Caregiving Is A Hallmark Of The African American Community

face to face


Mom has Alzheimer’s disease…. what do we do?

Being a caregiver for a loved one diagnosed with Alzheimer’s disease and other dementia related illnesses can be an overwhelming task. This is especially true for many African American caregivers who oftentimes experience higher levels of stress than other racial and ethnic populations. Having a plan and being prepared for the challenges caregivers face helps to reduce conflict and stress but also supports the inclusion of other family members and the person diagnosed with Alzheimer’s disease to participate in discussions regarding their health care, finances, and future decisions regarding their independence and end of life arrangements.


grandma and girl


Home Sweet Home

Many African American caregivers choose to keep their loved ones at home when faced with a debilitating illness, such as Alzheimer’s disease. Many believe caring for a loved one with dementia is their responsibility. However, providing home care for prolonged periods of time can take its toll on the caregiver. Unfortunately, many African American caregivers are unaware of the home and community-based services available to assist them and their loved ones. In many communities, dementia capable services are provided by workers who are knowledgeable about the various services available and are trained in assisting caregivers by providing linkages to agencies and community organizations that can assist them.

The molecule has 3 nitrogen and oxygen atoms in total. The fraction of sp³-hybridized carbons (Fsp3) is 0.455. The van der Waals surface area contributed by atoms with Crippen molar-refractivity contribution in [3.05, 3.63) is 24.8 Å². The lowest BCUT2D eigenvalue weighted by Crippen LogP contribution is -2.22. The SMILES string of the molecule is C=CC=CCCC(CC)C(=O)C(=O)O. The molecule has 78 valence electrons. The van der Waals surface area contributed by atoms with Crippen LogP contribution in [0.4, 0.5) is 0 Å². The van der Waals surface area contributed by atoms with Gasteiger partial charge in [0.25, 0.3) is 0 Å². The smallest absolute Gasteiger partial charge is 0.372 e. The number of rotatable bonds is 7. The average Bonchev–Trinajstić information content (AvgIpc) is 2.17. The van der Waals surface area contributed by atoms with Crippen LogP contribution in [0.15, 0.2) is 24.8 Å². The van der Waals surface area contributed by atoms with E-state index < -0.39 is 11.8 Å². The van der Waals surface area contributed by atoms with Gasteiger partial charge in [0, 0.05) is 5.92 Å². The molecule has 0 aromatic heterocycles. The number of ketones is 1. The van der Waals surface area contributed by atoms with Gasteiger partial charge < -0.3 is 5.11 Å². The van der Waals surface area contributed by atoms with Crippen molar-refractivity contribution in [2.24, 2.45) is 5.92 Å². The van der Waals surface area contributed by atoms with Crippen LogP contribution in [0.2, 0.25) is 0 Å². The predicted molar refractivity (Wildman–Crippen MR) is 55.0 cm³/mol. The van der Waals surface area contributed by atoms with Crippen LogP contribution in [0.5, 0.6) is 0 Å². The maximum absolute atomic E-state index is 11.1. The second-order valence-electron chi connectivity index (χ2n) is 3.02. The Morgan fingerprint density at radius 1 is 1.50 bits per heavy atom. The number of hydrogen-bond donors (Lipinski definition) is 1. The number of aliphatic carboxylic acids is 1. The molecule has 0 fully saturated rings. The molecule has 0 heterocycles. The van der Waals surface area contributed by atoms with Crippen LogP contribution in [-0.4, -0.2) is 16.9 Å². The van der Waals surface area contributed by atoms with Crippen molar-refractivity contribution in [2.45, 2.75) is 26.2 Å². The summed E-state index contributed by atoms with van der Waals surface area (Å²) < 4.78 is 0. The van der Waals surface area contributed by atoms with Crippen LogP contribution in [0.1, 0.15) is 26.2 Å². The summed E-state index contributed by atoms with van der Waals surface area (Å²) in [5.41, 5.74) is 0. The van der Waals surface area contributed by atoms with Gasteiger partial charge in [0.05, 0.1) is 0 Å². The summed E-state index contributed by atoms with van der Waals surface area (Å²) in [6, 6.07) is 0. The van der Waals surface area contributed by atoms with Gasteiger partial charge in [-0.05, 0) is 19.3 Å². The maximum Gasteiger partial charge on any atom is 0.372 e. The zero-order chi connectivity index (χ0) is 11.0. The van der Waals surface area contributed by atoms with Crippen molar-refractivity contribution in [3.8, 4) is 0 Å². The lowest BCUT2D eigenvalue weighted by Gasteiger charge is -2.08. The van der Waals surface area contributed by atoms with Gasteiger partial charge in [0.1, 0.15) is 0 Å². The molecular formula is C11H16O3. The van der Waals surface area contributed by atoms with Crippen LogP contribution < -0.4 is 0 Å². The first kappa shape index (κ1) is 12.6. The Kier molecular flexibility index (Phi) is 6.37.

Caregiving Support Circles


It takes a village….

A good support system with family members, friends, community and faith based organizations, coupled with strategic planning can make all the difference in alleviating stress when caring for a loved one with cognitive impairment. A good support system not only provide access to help and services beneficial to the person with dementia, but is key to providing the assistance caregivers need. Far too often caregivers struggle when faced with the many challenges they encounter while providing care for a loved one. Many African American caregivers feel that they are alone; others experience burnout, while many others succumb to personal illnesses due to increased stress and exhaustion.